Provide a general overview of your theoretical argument and then discuss the major findings of your research and data collection.  You should show how your findings support your theory and relate to findings of other researchers.   Refer to scholarly journals for examples on how to write your findings and implications.  This section can be sub-divided into separate units.

 

Conclusion

Discuss the implications of your research. How is your research and its findings relevant and important to urban sociology?  How does your research connect to the course readings?  Be very clear and specific.  

 

References

You must have at least 20 citations in your reference section.  Cites from textbooks, encyclopedia, or other non-scholarly sources do not count.

 

Time-Line

Provide a time-line of events and happenings using the Times-Picayune newspaper articles.  Generally, this time-line should begin in the 1970s and extend through the present.   Provide a short summary of each article that makes clear why the article is important.  This summary can include significant events, identification of key actors and organized interests, explanations of major policy developments.  Finally, attach all newspaper articles from the Times-Picayune to your paper.  You should have at least several dozen newspaper articles.

 

Methodological Appendix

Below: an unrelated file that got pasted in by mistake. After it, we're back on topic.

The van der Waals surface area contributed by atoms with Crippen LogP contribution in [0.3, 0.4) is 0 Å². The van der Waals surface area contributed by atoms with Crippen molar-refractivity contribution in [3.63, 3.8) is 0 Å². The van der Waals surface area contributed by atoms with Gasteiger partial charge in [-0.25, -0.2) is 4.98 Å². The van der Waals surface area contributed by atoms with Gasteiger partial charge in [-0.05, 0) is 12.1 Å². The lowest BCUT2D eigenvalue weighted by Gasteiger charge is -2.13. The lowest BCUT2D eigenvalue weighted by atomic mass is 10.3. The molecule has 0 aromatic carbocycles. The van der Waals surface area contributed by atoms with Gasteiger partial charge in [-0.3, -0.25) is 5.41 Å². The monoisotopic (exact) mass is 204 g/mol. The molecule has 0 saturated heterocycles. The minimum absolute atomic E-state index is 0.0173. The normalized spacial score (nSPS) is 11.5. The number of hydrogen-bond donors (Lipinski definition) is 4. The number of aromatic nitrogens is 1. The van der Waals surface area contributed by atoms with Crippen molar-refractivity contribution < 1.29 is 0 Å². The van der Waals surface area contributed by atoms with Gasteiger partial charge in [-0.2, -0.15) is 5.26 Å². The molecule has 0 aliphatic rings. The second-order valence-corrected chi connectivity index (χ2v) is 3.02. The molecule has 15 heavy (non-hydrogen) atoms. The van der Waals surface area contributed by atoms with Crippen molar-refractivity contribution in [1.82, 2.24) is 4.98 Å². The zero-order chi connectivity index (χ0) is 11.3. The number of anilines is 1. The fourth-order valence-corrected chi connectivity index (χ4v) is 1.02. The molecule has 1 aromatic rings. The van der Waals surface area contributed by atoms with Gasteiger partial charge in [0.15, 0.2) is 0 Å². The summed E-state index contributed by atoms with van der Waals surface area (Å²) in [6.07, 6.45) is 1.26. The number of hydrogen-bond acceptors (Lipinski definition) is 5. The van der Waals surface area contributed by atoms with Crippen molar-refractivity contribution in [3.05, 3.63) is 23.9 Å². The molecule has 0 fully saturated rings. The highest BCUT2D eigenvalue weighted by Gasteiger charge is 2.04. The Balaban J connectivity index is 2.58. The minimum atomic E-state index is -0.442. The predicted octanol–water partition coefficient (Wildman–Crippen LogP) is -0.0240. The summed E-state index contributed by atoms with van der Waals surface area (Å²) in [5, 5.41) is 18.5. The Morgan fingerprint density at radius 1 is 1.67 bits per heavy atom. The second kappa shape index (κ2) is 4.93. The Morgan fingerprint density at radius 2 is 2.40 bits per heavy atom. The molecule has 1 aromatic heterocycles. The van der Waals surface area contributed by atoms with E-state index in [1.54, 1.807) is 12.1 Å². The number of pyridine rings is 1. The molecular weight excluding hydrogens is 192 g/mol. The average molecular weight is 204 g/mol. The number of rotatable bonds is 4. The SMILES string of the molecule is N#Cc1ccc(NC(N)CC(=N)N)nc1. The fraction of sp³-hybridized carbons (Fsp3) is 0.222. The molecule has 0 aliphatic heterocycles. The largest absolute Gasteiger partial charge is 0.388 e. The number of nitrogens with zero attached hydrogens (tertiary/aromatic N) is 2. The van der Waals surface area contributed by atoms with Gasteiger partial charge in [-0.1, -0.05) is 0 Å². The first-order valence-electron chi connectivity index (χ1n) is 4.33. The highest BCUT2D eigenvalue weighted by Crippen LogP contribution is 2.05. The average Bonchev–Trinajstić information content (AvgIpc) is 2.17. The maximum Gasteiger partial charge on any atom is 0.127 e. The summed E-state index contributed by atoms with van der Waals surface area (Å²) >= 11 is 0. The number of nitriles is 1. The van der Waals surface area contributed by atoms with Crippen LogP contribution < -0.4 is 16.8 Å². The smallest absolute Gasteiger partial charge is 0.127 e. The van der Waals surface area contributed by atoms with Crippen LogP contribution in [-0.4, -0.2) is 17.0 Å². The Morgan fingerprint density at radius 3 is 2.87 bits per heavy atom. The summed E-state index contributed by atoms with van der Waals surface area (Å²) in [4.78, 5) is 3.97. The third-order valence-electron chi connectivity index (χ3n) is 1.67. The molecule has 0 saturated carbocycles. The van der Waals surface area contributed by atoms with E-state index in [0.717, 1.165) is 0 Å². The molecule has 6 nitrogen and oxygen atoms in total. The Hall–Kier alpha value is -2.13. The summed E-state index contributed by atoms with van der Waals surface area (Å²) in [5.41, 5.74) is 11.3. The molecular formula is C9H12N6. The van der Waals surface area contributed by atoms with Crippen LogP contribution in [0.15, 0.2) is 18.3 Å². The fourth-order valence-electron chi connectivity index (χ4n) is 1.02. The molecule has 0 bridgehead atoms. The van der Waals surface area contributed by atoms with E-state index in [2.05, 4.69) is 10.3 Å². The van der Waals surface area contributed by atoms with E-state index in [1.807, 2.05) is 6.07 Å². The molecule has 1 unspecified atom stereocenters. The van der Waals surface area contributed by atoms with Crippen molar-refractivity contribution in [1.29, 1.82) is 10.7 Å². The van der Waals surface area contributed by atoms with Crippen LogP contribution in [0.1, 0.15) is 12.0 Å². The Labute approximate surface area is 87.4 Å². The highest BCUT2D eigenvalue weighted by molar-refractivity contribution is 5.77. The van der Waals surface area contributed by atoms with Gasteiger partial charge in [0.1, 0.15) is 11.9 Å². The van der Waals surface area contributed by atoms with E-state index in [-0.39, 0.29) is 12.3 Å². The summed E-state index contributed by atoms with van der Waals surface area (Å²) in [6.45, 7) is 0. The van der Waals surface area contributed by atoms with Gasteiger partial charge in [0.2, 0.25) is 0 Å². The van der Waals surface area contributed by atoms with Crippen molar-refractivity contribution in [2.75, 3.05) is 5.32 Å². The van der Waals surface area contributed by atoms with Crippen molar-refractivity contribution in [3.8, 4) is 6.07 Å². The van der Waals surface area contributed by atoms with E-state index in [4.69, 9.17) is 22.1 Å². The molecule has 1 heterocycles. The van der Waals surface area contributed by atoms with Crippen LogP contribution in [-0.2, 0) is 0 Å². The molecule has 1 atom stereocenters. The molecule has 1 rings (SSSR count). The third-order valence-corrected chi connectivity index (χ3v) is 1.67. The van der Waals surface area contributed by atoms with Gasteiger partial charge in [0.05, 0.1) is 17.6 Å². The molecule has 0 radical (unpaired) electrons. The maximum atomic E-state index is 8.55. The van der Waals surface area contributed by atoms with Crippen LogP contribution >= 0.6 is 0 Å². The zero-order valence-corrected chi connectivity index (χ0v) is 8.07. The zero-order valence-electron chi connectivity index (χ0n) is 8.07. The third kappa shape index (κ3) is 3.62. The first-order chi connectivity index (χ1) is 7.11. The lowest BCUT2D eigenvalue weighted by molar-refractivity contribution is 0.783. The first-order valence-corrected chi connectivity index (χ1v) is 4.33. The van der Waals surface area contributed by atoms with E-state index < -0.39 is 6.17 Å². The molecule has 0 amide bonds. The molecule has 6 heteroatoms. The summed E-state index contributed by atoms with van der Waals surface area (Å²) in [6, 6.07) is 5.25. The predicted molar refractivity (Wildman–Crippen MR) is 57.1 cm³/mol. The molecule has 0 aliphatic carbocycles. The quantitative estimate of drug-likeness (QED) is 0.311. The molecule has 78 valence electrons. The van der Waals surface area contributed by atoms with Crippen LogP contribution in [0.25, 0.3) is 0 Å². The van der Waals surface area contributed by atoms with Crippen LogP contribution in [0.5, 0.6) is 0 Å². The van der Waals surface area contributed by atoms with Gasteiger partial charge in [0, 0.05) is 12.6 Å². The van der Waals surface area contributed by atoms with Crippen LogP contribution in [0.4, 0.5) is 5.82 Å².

Provide a description of how the research was done.  You should identify the types and sources of data collected.  You should draw upon written histories, archives, census materials, newspaper files, planning department documents, and any other sources you can locate.  You should include data in tables, graphs, and/or figures if you have large amounts of quantitative data.  Put each table, graph, or figure on a separate page with a descriptive title over it.  In the text of the research paper, refer to the table or figure by number and then explain it.  Consult Doing Urban Research by Andranovich and Riposa and A Guide to Writing Sociology Papers by the Sociology Writing Group for assistance in writing a methodological appendix.

 

Option #2: Service Learning Project.  For students who choose this option, you will be required to participate in a service learning project for a minimum of 20 hours and write a final paper based upon your experience.  You will spend 20 hours working at the New Orleans Metropolitan Convention and Visitors Bureau.  The primary goal of these service learning projects is to link your community work and experience in the New Orleans community to the course material.  Service learning is also a way of illustrating the larger substantive elements to which the course pertains.  If you want, you can receive an additional one-credit by completing 35 service learning hours.  You can do this by enrolling in Soc. 389-02 (25788). 

 


There are three components to any service learning activity: service, personal insight, and academic knowledge.  The service component provides the context and content of the volunteering experience as you enter into the community to donate time and skills.  The personal experience of volunteering often forces you to learn about yourself, to question your own beliefs, values, prejudices, ways of viewing the world, and the like.  Academic learning occurs as you connect classroom learning with the real world, observing and participating in practitioners’ daily activities.  The service learning work will help reinforce the theoretical concepts and ideas introduced in the textbook and discussed in class through interactions with people in the New Orleans community. You will discover on your own the congruencies and discrepancies between theories and reality, and more important, learn to think sociologically.